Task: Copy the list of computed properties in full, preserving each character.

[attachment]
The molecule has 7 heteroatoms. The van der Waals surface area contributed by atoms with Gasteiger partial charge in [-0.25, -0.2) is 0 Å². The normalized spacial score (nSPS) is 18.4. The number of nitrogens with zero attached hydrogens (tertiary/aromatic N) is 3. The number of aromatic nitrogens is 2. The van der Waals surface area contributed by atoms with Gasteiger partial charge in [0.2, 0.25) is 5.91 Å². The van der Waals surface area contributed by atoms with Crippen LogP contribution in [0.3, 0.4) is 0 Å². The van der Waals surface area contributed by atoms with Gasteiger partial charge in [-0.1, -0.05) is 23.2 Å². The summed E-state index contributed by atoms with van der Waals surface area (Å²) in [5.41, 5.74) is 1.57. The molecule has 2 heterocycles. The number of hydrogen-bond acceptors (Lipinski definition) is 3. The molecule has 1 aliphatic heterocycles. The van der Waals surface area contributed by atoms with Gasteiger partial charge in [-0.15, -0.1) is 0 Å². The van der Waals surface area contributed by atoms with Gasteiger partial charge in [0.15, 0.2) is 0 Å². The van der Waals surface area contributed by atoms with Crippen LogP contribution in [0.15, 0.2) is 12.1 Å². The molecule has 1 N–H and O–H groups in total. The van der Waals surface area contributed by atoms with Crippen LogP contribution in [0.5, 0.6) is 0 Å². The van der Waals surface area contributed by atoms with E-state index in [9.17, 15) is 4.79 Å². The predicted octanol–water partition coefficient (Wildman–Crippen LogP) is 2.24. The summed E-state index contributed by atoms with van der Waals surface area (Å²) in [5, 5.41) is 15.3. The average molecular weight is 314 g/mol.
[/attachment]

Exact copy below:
The molecule has 7 heteroatoms. The van der Waals surface area contributed by atoms with Gasteiger partial charge in [-0.25, -0.2) is 0 Å². The normalized spacial score (nSPS) is 18.4. The number of nitrogens with zero attached hydrogens (tertiary/aromatic N) is 3. The number of aromatic nitrogens is 2. The van der Waals surface area contributed by atoms with Gasteiger partial charge in [0.2, 0.25) is 5.91 Å². The van der Waals surface area contributed by atoms with Crippen LogP contribution in [0.3, 0.4) is 0 Å². The van der Waals surface area contributed by atoms with Gasteiger partial charge in [-0.1, -0.05) is 23.2 Å². The summed E-state index contributed by atoms with van der Waals surface area (Å²) in [5.41, 5.74) is 1.57. The molecule has 2 heterocycles. The number of hydrogen-bond acceptors (Lipinski definition) is 3. The molecule has 1 aliphatic heterocycles. The van der Waals surface area contributed by atoms with Gasteiger partial charge in [-0.15, -0.1) is 0 Å². The van der Waals surface area contributed by atoms with Gasteiger partial charge in [0.15, 0.2) is 0 Å². The van der Waals surface area contributed by atoms with Crippen LogP contribution in [0.15, 0.2) is 12.1 Å². The molecule has 1 N–H and O–H groups in total. The van der Waals surface area contributed by atoms with Crippen LogP contribution in [0.5, 0.6) is 0 Å². The van der Waals surface area contributed by atoms with E-state index in [9.17, 15) is 4.79 Å². The predicted octanol–water partition coefficient (Wildman–Crippen LogP) is 2.24. The summed E-state index contributed by atoms with van der Waals surface area (Å²) in [5, 5.41) is 15.3. The average molecular weight is 314 g/mol.